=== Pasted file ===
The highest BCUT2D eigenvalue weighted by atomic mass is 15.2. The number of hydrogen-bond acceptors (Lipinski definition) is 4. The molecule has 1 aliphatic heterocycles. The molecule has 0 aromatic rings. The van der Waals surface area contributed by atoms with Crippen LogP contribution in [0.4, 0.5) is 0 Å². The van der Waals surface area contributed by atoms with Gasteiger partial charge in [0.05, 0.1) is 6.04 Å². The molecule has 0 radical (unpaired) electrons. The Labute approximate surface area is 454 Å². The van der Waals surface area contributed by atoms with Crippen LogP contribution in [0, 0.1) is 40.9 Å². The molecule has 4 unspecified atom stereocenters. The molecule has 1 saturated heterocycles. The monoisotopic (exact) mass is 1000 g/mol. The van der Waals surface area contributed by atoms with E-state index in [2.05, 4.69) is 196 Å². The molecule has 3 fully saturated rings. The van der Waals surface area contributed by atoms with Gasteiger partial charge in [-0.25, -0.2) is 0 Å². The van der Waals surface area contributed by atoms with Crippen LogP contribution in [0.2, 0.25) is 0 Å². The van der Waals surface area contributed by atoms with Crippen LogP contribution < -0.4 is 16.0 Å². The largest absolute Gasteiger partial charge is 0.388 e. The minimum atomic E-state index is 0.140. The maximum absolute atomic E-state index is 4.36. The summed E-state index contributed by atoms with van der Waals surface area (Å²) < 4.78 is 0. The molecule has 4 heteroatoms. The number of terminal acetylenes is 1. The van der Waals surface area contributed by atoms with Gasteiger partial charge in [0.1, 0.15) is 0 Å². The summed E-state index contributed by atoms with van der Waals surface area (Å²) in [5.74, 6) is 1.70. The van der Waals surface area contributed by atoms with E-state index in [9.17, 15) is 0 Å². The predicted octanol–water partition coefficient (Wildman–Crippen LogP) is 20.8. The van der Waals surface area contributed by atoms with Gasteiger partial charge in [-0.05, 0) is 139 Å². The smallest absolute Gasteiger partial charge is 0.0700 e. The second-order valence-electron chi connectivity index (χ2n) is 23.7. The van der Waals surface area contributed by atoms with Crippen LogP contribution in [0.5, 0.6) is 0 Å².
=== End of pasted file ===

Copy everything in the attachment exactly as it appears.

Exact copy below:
The highest BCUT2D eigenvalue weighted by atomic mass is 15.2. The number of hydrogen-bond acceptors (Lipinski definition) is 4. The molecule has 1 aliphatic heterocycles. The molecule has 0 aromatic rings. The van der Waals surface area contributed by atoms with Crippen LogP contribution in [0.4, 0.5) is 0 Å². The van der Waals surface area contributed by atoms with Gasteiger partial charge in [0.05, 0.1) is 6.04 Å². The molecule has 0 radical (unpaired) electrons. The Labute approximate surface area is 454 Å². The van der Waals surface area contributed by atoms with Crippen LogP contribution in [0, 0.1) is 40.9 Å². The molecule has 4 unspecified atom stereocenters. The molecule has 1 saturated heterocycles. The monoisotopic (exact) mass is 1000 g/mol. The van der Waals surface area contributed by atoms with E-state index in [2.05, 4.69) is 196 Å². The molecule has 3 fully saturated rings. The van der Waals surface area contributed by atoms with Gasteiger partial charge in [-0.25, -0.2) is 0 Å². The van der Waals surface area contributed by atoms with Crippen LogP contribution in [0.2, 0.25) is 0 Å². The van der Waals surface area contributed by atoms with Crippen LogP contribution < -0.4 is 16.0 Å². The largest absolute Gasteiger partial charge is 0.388 e. The minimum atomic E-state index is 0.140. The maximum absolute atomic E-state index is 4.36. The summed E-state index contributed by atoms with van der Waals surface area (Å²) < 4.78 is 0. The molecule has 4 heteroatoms. The number of terminal acetylenes is 1. The van der Waals surface area contributed by atoms with Gasteiger partial charge in [0.1, 0.15) is 0 Å². The summed E-state index contributed by atoms with van der Waals surface area (Å²) in [5.74, 6) is 1.70. The van der Waals surface area contributed by atoms with E-state index in [9.17, 15) is 0 Å². The predicted octanol–water partition coefficient (Wildman–Crippen LogP) is 20.8. The van der Waals surface area contributed by atoms with Gasteiger partial charge in [-0.05, 0) is 139 Å². The smallest absolute Gasteiger partial charge is 0.0700 e. The second-order valence-electron chi connectivity index (χ2n) is 23.7. The van der Waals surface area contributed by atoms with Crippen LogP contribution in [0.5, 0.6) is 0 Å².